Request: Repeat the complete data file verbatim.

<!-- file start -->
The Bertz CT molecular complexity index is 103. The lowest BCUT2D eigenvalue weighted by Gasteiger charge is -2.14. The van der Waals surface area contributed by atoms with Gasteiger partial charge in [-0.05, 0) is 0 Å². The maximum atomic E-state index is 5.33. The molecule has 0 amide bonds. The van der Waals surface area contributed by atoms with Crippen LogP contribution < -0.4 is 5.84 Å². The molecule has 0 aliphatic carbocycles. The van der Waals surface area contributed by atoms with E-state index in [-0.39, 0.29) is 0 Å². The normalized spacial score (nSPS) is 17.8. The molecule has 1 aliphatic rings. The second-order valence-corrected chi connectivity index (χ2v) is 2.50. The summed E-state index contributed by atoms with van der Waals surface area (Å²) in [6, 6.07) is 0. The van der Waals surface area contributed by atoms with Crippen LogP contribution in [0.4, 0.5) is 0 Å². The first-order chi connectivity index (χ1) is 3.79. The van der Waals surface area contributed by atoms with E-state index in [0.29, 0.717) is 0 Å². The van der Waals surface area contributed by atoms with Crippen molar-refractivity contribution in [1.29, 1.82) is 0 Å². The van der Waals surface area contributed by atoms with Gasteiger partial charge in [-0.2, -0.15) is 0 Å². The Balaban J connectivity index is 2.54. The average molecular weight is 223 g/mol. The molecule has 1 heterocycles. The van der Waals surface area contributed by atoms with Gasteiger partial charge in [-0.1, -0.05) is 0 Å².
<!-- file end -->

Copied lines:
The Bertz CT molecular complexity index is 103. The lowest BCUT2D eigenvalue weighted by Gasteiger charge is -2.14. The van der Waals surface area contributed by atoms with Gasteiger partial charge in [-0.05, 0) is 0 Å². The maximum atomic E-state index is 5.33. The molecule has 0 amide bonds. The van der Waals surface area contributed by atoms with Crippen LogP contribution < -0.4 is 5.84 Å². The molecule has 0 aliphatic carbocycles. The van der Waals surface area contributed by atoms with E-state index in [-0.39, 0.29) is 0 Å². The normalized spacial score (nSPS) is 17.8. The molecule has 1 aliphatic rings. The second-order valence-corrected chi connectivity index (χ2v) is 2.50. The summed E-state index contributed by atoms with van der Waals surface area (Å²) in [6, 6.07) is 0. The van der Waals surface area contributed by atoms with Crippen LogP contribution in [0.4, 0.5) is 0 Å². The first-order chi connectivity index (χ1) is 3.79. The van der Waals surface area contributed by atoms with E-state index in [0.29, 0.717) is 0 Å². The van der Waals surface area contributed by atoms with Crippen molar-refractivity contribution in [1.29, 1.82) is 0 Å². The van der Waals surface area contributed by atoms with Gasteiger partial charge in [-0.2, -0.15) is 0 Å². The Balaban J connectivity index is 2.54. The average molecular weight is 223 g/mol. The molecule has 1 heterocycles. The van der Waals surface area contributed by atoms with Gasteiger partial charge in [-0.1, -0.05) is 0 Å².